Our Lives Are to Be the Living Proclamation of the Kingdom of God

We bring our liturgical year to a close today with the Solemnity of Our Lord Jesus Christ, King of the Universe. It is a good feast for us to reflect on this most unusual king and his kingdom.

The proclamation of the coming of the Kingdom dominated the preaching and teaching of Jesus. “To the other towns also I must proclaim the Good News of the Kingdom of God because for this purpose I have been sent.” He taught his disciples to pray, “Your Kingdom come.” He told them to “Seek first the Kingdom of God and his righteousness and all of these things will be given to you besides.” He handed on this mission to his apostles, “As you go make this proclamation: the Kingdom of Heaven is at hand.”

What is this Kingdom of God, this Kingdom of Heaven? We hear and read this expression many times and seldom stop to think about what it really means. The Kingdom of God is described for us in the first chapter of the Book of Genesis. It is a kingdom of holiness, justice and peace. Human beings are the lord and stewards of this creation. Made in the image and likeness of God, human beings have an intellect and freewill and are at peace with God, with themselves and with all of creation. But this creation is short lived. Human beings are not satisfied and want to be like God and so exercise their independence through disobedience and are banished from the Kingdom.

In the fullness of time God sends his only Son, Jesus Christ to restore and usher in anew the Kingdom of God, a kingdom which is not of this world. The kingdom begins in this world but finds its completion in the world to come.

Since this Kingdom of God is not of this world Jesus described it in worldly images, in parables. Since we know spiritual things indirectly through our knowledge of material things the parable goes from the known to the unknown, from the material to the spiritual. The parable is a story describing some ordinary occurrence. But it is a story that is told to convey to the hearer a higher, spiritual truth. In other words it is an “earthly story with a heavenly ending.” It is this heavenly ending which is the real meaning the teacher intends.

Some parables of the Kingdom are: the sower and the seed, the mustard seed, the wheat and the weeds, the pearl of great price, the unforgiving servant, the workers in the vineyard, the wedding feast, the rich fool and the prodigal son.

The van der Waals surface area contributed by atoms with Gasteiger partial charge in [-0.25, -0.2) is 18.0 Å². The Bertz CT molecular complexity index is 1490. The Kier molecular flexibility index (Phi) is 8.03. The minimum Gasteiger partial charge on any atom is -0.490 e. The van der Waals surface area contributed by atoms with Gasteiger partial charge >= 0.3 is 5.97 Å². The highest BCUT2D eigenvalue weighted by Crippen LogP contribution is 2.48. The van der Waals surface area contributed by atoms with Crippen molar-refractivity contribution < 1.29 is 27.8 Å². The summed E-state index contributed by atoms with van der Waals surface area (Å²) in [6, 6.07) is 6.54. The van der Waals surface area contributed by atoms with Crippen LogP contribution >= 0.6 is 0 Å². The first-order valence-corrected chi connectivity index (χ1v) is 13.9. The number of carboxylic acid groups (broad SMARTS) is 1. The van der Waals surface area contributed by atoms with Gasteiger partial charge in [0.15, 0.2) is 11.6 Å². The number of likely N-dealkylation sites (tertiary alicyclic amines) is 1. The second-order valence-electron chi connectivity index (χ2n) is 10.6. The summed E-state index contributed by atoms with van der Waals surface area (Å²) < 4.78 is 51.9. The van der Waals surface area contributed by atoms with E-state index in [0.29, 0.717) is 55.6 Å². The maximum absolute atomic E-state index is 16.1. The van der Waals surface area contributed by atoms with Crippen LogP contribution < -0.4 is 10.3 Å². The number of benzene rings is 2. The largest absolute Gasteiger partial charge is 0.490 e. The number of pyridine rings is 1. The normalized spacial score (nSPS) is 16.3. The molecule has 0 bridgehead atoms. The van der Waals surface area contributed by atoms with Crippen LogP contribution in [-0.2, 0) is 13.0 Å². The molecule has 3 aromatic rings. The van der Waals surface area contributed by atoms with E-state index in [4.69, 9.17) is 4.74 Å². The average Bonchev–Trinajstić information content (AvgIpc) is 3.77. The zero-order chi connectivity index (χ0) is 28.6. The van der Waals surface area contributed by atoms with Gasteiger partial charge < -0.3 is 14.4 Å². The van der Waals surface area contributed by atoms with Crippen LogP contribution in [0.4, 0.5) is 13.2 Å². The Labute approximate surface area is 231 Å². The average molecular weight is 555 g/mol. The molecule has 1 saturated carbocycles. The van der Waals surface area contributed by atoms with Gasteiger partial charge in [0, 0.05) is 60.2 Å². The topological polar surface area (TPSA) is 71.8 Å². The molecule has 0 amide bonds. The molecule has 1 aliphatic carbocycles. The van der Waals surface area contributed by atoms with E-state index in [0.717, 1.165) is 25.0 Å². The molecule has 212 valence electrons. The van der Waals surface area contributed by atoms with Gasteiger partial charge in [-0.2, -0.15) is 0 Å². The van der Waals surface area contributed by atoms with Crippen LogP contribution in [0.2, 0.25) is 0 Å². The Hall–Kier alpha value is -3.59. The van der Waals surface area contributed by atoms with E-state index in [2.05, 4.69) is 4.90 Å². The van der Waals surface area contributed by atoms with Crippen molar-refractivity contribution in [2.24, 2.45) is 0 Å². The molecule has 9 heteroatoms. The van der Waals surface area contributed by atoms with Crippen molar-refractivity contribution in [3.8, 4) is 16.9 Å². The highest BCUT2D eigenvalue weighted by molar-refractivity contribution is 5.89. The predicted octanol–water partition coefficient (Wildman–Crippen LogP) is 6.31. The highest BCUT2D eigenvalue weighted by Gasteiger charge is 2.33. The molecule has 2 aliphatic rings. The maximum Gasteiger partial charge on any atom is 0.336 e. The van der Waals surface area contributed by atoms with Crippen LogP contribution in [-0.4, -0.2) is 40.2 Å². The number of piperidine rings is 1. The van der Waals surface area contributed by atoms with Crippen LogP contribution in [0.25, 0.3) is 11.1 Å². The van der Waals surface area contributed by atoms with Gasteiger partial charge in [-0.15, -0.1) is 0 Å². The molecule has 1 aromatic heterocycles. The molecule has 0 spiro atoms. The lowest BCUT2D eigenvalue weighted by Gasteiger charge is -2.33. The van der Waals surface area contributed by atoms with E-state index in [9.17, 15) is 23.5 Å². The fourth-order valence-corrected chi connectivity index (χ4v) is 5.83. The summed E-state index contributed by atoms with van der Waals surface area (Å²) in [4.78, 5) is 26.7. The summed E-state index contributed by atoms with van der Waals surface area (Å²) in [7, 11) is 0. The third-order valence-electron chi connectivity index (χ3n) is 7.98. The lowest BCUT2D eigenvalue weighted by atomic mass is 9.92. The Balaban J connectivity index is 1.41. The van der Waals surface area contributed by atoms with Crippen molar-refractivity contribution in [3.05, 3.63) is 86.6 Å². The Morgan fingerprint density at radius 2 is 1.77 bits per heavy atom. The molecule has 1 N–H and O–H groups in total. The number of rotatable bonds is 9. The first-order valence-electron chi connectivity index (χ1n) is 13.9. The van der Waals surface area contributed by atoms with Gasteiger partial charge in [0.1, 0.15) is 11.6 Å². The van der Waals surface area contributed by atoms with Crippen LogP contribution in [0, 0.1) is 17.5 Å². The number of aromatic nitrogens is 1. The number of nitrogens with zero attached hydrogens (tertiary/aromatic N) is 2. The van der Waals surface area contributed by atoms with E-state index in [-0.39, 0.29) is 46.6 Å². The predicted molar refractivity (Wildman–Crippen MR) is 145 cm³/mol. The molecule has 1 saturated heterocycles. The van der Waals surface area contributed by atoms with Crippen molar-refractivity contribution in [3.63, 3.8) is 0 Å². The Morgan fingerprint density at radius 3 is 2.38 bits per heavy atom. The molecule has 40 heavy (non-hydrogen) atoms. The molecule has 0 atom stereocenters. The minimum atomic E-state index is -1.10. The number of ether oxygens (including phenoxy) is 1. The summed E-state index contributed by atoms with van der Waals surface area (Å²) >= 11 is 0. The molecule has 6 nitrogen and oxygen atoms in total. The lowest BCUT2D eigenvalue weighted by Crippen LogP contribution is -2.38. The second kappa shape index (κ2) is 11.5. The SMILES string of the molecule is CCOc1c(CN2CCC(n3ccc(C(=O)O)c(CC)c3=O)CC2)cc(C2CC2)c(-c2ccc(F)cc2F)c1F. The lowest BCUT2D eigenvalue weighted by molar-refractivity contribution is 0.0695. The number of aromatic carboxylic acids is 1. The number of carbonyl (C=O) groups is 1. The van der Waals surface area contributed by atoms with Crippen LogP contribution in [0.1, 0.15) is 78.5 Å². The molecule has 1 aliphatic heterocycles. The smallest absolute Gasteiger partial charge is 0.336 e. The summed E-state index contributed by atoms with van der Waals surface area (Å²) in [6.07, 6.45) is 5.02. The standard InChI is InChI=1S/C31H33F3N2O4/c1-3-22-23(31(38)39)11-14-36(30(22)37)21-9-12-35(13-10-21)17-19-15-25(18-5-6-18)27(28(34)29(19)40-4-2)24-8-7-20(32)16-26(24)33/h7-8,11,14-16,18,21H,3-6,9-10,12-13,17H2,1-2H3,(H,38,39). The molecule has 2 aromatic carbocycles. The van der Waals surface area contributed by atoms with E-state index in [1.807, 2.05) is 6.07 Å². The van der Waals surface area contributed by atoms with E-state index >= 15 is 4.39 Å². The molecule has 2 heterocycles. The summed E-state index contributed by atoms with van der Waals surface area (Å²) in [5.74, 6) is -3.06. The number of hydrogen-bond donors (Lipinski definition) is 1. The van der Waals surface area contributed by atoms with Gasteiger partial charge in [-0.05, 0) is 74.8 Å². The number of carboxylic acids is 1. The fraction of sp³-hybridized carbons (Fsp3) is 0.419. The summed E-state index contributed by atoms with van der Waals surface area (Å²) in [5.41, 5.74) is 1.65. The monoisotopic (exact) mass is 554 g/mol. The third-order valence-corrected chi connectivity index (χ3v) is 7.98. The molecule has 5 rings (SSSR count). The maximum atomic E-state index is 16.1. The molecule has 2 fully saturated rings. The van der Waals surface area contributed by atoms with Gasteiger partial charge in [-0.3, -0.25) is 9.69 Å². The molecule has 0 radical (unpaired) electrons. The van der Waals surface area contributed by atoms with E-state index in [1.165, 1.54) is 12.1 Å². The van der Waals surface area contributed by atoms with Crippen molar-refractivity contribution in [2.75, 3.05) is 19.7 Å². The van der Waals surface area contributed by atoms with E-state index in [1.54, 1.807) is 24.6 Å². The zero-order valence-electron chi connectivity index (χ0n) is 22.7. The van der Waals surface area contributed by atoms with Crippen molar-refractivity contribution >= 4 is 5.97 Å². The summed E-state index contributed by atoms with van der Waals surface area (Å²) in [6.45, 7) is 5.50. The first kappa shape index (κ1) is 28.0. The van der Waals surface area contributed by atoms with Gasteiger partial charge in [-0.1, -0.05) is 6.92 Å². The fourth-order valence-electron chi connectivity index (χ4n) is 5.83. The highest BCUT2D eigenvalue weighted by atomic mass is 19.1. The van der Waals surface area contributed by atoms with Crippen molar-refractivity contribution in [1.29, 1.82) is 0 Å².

Jesus is the King of this Kingdom. But he is a most unusual king; he is a crucified king. And from his royal throne on the cross he extends his royal invitation to his subjects, “If anyone wishes to come after me he must take up his cross daily and follow me.” In Baptism we have accepted this invitation. There is no status in this kingdom, all are of equal rank.

It is a most unusual kingdom. The greatest in the kingdom are the childlike. The weak conquer the strong, the foolish confound the wise and a camel gets through the eye of a needle; we add by subtracting and multiply by dividing because nothing is impossible with God.

In the Kingdom of God there is only one law, the law of love. “You shall love the Lord, your God, with all your heart, with all your soul and will all your mind. This is the greatest and first commandment. The second is like it: you shall love your neighbor as yourself. The whole law and the prophets depend on these two.” Jesus identified the neighbor as the one in need and said that we love our neighbor by doing to him/her what we wish be done for us. Whatever we do for the neighbor, Jesus takes as having been done to himself.

In the Kingdom of God there is only one banquet, the Eucharist, which is the foretaste of the feast we will share in the next life. The king said that we are to do this in memory of him. This banquet is the memorial of the Paschal Mystery: Christ has died, Christ is risen, Christ will come again. It reminds us that this life is not the ultimate value and that we are waiting in joyful hope for the coming of Jesus in glory.

We do not hold on to this life too tightly but receive it as a gift. We enjoy it, cherish it while we have it and we let go gracefully and thankfully when the time comes. The gift of life is great but the Giver of life is greater still and in him is a life that never ends.

The proclamation of the coming of the Kingdom dominated the preaching and teaching of Jesus and also of his apostles. Now the proclamation of the Gospel has been handed on to us and we proclaim the coming of the Kingdom not so much in words as with our lives. Our lives are to be the living proclamation of the Kingdom of God. We proclaim it by our peace, love and joy. We express our gratitude for being called to be a citizen of the Kingdom by being joyful witnesses of the Gospel. We proclaim the coming of the Kingdom by living an ordinary earthly existence while “keeping our eyes fixed on Jesus.”

– Fr. Dennis, November 24, 2019, Solemnity of Our Lord Jesus Christ, King of the Universe